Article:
Teachers in the effective schools participating in this study reported using a variety of assessments daily to assess reading. They used many specific reading tests, commercial products, and teacher-designed activities. Indeed, their responses included hundreds of assessments that we grouped according to six types. The types and frequency of assessments varied most for kindergarten teachers, as might be expected, but in general, all teachers in grades 1-3 reported using many kinds of assessments on a weekly basis. Observations and writing were the most frequently mentioned informal and teacher-controlled types of assessments, perhaps because they can be done quickly as part of many curricular activities. Other surveys of teachers' assessment practices and the commercial marketplace of K-3 reading assessments have confirmed the huge variety of tools available to teachers (Meisels, Paris, & Pearson, 1999). Teachers face the formidable task of finding these tools, learning about them, ordering/obtaining them, and then adapting the tools to their own purposes and students.
We noted a contrast between teachers' views of internal and external assessments. Standardized tests and commercial tests that allow little teacher control and adaptation were regarded as less useful and were used less often by teachers. Teachers also regarded external tests as the least beneficial for students, parents, and teachers. Paradoxically, the external tests were regarded as having the most impact on administrators' knowledge and reporting practices. We think that teachers' frustration with assessments is partly tied to this paradox. Few teachers reported that they had excellent training on any type of assessment; but they rated their training as "Good" for performance assessments and similar teacher-designed assessments, whereas they rated their training on commercial and standardized tests lower. It seems clear that when districts place a premium on the results of external assessments, they need to provide more information and training for teachers on the appropriate use and interpretation of those assessments.
There were few differences among teachers according to teaching experience and educational background. The most frequent effect was for kindergarten teachers, who used assessments less frequently than teachers in higher grades, and who also had more positive perceptions of the impact of assessment on parents' involvement and administrators' knowledge and use. Perhaps kindergarten teachers use assessments primarily for screening, placement, and designing developmentally-appropriate activities, and less for comparative or accountability purposes. The similarity among other teachers in grades 1-3 suggests that they use a variety of internal assessments for similar purposes.
It may not be surprising that successful teachers use assessments that they can design and control more often than "off-the-shelf" tests. Such teachers feel better trained to use these assessments and believe that they have positive benefits for students' learning and motivation, as well as for parental information and involvement. One ironic finding is that the most frequent and beneficial evidence of children's reading may be the least visible and enduring in public reports. Observations, anecdotes, and daily work samples are certainly low-stakes evidence of achievement for accountability purposes, but they may be the most useful for teachers and students. A second irony is that the assessments on which teachers feel least trained and regard as least useful are used most often for evaluations and public reports. Together, these findings suggest that teachers need support in establishing the value of "internal" assessments in their classrooms for administrators and parents, while also demarcating the limits and interpretations of external tests. The current slogan about the benefits of a "balanced" approach to reading instruction might also be applied to a "balanced" approach to reading assessment. The skills that are assessed need to be balanced among various components of reading and the purposes/benefits of assessment need to be balanced among the stakeholders.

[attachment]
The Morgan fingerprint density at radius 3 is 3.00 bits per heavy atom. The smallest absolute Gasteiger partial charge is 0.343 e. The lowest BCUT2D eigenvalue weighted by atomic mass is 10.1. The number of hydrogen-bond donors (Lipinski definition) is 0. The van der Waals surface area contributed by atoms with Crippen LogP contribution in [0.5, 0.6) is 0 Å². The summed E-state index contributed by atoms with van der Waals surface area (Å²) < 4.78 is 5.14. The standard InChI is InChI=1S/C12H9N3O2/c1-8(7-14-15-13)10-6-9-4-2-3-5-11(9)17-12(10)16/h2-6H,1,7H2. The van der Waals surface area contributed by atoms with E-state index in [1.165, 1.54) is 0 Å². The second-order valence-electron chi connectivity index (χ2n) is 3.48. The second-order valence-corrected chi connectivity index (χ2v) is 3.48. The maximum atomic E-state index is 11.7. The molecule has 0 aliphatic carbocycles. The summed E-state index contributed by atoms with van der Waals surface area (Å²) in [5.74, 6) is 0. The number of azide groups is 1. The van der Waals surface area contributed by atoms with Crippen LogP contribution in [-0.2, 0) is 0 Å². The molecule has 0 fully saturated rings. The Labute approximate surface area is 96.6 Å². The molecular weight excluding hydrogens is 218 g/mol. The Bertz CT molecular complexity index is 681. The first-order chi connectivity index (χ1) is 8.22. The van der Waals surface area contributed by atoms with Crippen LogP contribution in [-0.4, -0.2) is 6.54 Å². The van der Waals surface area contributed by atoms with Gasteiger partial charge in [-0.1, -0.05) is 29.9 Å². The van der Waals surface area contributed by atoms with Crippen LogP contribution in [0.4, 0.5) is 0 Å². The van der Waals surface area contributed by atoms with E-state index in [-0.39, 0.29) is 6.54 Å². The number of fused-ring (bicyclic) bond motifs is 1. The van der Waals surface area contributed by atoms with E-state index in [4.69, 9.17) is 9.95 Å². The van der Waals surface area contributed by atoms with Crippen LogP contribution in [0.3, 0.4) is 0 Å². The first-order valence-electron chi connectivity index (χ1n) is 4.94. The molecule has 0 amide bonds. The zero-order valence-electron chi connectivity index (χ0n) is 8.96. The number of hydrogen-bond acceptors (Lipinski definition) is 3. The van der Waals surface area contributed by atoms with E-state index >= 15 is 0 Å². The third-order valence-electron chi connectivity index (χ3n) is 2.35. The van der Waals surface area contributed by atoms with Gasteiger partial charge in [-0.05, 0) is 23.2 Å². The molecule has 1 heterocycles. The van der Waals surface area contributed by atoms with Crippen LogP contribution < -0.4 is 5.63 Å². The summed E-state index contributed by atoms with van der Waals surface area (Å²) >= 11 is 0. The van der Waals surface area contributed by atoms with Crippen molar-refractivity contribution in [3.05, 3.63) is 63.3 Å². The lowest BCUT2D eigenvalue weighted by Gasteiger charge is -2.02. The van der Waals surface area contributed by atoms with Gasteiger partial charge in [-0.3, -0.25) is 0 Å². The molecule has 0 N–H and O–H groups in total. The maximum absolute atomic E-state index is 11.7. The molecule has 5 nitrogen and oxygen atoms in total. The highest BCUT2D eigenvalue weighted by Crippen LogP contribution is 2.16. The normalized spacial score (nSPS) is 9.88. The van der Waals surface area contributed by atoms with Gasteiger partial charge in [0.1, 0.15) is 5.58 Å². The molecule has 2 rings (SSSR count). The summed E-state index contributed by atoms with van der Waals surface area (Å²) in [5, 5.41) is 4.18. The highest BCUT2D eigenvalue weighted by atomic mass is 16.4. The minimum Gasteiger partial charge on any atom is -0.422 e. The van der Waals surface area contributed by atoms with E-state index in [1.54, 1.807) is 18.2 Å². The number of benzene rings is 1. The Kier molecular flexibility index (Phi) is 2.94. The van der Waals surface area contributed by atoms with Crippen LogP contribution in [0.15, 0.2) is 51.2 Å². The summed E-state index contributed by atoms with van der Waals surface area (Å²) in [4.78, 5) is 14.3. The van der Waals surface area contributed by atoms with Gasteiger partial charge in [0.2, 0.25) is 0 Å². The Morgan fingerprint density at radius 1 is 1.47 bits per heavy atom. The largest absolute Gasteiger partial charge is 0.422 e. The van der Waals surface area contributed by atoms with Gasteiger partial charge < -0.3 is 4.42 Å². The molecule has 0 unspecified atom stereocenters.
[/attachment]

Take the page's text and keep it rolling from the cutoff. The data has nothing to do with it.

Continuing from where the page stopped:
The critical question that many policymakers ask is, "Which reading assessments provide the best evidence about children's accomplishments and progress?" The answer may not be one test or even one type of assessment. We know that a single test or assessment cannot represent the complexity of reading. Likewise, one type of assessment may not represent the curriculum and instructional diversity among teachers, nor will the same assessments capture the different skills and developmental levels of children. That is why teachers use multiple assessments, choosing those that fit their purposes and reveal the most information about their students. We believe that the most robust evidence about children's reading reveals developing skills that can be compared to individual standards of progress, as well as normative standards of achievement. A developmental approach balances the types of assessments across a range of reading factors and allows all stakeholders to understand the strengths and weaknesses of the child's reading profile. Many teachers use this approach implicitly, and we think it is a useful model for early reading assessment.